Director's Profile

Carolyn M. Rouse

Ritter Professor of Anthropology, Princeton University; President-Elect/Vice President American Anthropological Association

Carolyn Rouse portrait

Carolyn Rouse is a professor of the Department of Anthropology at Princeton University. Her work explores the use of evidence to make particular claims about race and social inequality. She is the author of Engaged Surrender: African American Women and Islam, Uncertain Suffering: Racial Healthcare Disparities and Sickle Cell Disease and Televised Redemption: Black Religious Media and Racial Empowerment. Her manuscript Development Hubris: Adventures Trying to Save the World examines discourses of charity and development and is tied to her own project building a high school in a fishing village in Ghana. In the summer of 2016 she began studying declining white life expectancies in rural California as a follow-up to her research on racial health disparities. In addition to being an anthropologist, Rouse is also a filmmaker. She has produced, directed, and/or edited a number of documentaries including Chicks in White Satin (1994), Purification to Prozac: Treating Mental Illness in Bali (1998), and Listening as a Radical Act: World Anthropologies and the Decentering of Western Thought (2015). As an extension of her commitment and training in visual anthropology, in the summer of 2016 she created the Ethnographic Data Visualization Lab (VizE Lab) to work with students and colleagues on ways to visualize complex ethnographic data.  One project she is currently working on through the lab brings together 60 years of biological data with 60 years of social scientific data to study epigenetic effects on physical development.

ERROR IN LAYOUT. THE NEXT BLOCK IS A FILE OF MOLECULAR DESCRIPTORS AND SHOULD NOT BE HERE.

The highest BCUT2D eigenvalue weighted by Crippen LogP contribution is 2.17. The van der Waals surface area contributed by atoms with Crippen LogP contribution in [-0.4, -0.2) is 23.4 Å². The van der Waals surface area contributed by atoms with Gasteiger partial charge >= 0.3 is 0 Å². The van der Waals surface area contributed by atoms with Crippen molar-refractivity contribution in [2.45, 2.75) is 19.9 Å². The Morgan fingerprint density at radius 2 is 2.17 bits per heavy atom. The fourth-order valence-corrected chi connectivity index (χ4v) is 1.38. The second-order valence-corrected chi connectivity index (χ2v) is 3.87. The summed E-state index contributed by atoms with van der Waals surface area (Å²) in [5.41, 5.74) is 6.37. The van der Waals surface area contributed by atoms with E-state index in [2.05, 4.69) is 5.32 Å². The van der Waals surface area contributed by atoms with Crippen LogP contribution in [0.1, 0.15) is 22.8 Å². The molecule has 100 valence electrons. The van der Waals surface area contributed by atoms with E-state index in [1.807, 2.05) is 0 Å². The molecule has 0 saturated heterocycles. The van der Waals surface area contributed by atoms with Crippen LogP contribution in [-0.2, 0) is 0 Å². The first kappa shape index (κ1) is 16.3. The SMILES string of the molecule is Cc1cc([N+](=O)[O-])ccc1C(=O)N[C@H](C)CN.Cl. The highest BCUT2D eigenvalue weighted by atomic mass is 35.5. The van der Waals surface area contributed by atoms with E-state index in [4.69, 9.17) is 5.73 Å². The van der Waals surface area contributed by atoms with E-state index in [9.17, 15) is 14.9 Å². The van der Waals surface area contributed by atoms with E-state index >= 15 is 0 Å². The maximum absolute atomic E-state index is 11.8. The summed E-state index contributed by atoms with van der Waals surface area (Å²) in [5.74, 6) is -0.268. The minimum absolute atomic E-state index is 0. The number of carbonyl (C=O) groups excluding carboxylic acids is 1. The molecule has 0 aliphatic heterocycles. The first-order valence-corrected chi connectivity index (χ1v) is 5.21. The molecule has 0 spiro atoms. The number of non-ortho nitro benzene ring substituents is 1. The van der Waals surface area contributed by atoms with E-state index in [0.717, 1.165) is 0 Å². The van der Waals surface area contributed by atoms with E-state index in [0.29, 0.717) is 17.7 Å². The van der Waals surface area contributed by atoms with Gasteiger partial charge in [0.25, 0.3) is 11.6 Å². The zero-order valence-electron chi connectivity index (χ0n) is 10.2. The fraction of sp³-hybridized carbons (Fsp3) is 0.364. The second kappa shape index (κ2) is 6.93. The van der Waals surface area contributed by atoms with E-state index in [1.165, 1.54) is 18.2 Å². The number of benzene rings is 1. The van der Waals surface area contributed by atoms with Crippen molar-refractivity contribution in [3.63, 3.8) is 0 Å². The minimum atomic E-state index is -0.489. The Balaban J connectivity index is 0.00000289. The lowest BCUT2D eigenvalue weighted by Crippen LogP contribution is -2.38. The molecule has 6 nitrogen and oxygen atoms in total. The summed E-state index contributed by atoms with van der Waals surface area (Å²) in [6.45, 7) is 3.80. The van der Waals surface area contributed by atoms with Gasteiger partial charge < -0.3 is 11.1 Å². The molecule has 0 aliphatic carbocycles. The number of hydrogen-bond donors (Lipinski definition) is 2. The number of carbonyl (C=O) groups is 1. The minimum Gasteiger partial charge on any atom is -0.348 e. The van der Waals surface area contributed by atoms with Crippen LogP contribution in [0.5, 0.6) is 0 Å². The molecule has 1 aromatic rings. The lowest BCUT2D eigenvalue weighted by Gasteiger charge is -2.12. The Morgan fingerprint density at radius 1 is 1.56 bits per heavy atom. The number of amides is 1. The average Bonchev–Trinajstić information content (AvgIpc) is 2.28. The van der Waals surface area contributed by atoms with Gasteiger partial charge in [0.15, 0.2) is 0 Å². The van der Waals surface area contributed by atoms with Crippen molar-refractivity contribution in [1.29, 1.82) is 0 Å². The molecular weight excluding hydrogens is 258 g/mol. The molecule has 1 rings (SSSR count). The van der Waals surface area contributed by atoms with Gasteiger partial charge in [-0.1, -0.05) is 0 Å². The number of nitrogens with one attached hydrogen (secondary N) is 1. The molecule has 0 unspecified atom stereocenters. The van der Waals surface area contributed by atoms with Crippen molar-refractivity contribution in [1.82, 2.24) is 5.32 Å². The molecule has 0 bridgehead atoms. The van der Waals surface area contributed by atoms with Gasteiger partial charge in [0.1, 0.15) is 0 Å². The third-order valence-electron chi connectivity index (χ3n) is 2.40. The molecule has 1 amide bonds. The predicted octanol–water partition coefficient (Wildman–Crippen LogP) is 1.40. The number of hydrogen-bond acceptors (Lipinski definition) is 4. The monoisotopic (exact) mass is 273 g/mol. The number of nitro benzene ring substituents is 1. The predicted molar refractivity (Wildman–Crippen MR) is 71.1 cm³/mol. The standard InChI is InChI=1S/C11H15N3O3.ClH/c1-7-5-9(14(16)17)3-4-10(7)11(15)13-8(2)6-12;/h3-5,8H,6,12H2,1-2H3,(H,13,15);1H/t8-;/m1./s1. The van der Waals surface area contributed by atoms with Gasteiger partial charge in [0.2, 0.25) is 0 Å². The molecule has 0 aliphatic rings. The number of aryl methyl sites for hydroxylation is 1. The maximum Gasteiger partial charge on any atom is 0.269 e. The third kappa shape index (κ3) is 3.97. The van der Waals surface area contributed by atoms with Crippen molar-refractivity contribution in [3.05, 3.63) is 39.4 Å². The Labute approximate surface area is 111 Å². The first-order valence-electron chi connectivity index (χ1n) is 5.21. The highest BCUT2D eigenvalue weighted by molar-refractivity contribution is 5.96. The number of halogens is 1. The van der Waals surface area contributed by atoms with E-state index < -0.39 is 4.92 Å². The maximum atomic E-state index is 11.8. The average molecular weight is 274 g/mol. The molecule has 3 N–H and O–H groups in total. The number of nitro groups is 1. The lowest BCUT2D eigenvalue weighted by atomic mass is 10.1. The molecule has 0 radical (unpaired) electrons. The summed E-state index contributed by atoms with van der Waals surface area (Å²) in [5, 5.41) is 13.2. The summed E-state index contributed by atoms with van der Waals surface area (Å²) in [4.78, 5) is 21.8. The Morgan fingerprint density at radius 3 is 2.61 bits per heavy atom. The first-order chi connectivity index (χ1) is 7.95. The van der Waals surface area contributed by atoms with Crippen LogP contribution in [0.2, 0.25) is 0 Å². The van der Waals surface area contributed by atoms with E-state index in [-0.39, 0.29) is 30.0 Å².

Her work on religion focuses on how authority in Islam is used to validate notions of racial equality and social justice. She explores these themes in her book Engaged Surrender: African American Women and Islam (2004), and Televised Redemption: The Media Production of Black Muslims, Jews, and Christians, co-written with John Jackson and Marla Frederick (manuscript). Below is a link to an interview she gave at the American Anthropological Association meetings on the subject: Click here to view interview.

Her work in medicine explores how statistical evidence is used to make claims about health care and social justice. She focuses on uncertainties around what constitutes a racial health disparity, and the evidence-based research used to assert particular narratives of injustice and calls for reparations. Her work in this area includes Uncertain Suffering: Racial Health Disparities and Sickle Cell Disease (2009), as well as other articles and chapters.

Development and Education
In 2008, Carolyn Rouse began building a high school in a fishing village at the western edge of Accra, Ghana. Her research focuses on the relationship between international development and social change in urban sub-Saharan Africa. Her manuscript Development Hubris: Adventures Trying to Save the World (under review) examines contemporary discourses of progress and social improvement through her experiences with Ghanaian law, violence, labor, and education. 

Film and Video
Carolyn Rouse began her graduate career as a visual anthropologist. After taking a hiatus from filmmaking, she is now editing a non-MOOC/MOOC on World Anthropologies, shot in Cape Town South Africa in 2013.

For more information and a full bibliography, click here to view her Princeton profile.